Gale Wallar’s exactitude in describing what she sees around her is remarkable. Through the language of oil paint she creates compelling vignettes that put the viewer in the scene she is describing, as though present on the street in front of a row of buildings that she visited in one of her many years of travel. At some point, however, the viewer comes to the realization that the colors may be fresher and the perspective condensed. Wallar images the “real,” but, she remarks, her viewpoint “conveys a subjective reality affected by time and space.” In other words, the painted images may appear photographic, but subliminal qualities influence images in unexpected and compelling ways. Look for this in her attention to detail.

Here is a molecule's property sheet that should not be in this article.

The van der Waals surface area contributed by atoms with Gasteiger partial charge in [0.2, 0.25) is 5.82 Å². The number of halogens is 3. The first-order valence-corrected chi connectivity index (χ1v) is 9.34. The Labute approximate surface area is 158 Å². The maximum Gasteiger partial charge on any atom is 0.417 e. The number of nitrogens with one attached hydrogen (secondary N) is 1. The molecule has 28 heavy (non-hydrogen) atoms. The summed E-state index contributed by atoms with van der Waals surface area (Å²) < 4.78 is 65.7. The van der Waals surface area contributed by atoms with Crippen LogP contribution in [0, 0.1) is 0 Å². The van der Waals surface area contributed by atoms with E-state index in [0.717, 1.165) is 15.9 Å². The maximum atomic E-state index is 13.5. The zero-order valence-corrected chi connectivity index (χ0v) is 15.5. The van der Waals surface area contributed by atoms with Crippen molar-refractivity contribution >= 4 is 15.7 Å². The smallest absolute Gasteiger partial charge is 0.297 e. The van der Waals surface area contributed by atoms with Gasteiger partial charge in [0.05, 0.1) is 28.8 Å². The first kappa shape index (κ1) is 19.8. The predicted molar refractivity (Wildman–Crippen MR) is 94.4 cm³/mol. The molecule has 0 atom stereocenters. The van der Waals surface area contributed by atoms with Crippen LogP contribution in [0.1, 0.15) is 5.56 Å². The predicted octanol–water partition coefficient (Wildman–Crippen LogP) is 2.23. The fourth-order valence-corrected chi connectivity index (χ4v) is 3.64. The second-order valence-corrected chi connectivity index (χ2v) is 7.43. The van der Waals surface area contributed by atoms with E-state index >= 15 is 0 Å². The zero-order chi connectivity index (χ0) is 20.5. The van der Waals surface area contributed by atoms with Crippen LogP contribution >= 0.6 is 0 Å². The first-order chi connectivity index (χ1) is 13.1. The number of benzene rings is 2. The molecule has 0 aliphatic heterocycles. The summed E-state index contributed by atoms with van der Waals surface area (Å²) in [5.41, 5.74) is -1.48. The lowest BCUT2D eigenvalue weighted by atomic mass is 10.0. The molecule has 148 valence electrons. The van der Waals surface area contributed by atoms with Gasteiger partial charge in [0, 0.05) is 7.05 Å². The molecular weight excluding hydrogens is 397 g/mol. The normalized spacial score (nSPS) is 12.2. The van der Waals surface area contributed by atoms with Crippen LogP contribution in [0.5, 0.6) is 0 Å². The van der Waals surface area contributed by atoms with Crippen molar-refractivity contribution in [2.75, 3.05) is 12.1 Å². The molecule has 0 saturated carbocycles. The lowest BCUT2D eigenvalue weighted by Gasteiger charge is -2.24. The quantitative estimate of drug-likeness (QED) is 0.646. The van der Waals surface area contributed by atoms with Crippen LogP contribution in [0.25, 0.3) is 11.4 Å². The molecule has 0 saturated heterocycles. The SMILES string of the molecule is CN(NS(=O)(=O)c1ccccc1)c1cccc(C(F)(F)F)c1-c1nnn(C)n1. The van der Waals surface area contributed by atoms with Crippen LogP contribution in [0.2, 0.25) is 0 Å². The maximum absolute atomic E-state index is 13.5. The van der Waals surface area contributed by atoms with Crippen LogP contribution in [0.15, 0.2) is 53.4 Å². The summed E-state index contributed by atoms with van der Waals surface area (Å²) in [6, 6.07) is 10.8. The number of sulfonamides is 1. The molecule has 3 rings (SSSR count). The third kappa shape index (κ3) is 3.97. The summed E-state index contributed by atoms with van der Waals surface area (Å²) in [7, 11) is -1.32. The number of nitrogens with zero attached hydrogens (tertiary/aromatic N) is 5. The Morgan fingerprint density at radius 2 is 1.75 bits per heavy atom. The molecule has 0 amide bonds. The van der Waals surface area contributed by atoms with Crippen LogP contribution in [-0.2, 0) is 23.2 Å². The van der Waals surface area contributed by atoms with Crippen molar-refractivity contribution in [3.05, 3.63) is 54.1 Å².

Mountains have been a major focus of Wallar’s landscape paintings for several decades. Parallel to this, she developed a passion for city scenes and depictions of structural elevations. Her Touchstone solo exhibition for October 2016, Altitude and Elevations, blends themes from both. The world which she continues to describe demands to be constantly reconsidered, to be looked at again, to be described in paint again and again as light over the mountains changes and buildings are remodeled. The possibilities of describing passing time, changes and space keep the artist in Wallar captivated by both the altitudes in the natural world and the elevations in a world occupied by people. –Rosemary Luckett
Altitudes and Elevations by Gale Wallar
Touchstone Gallery, 901 New York Ave NW, Washington DC 202-347-2787; www.touchstonegallery.com
October 5-30, 2016 Wed-Fri 11-6, Sat-Sun 12-5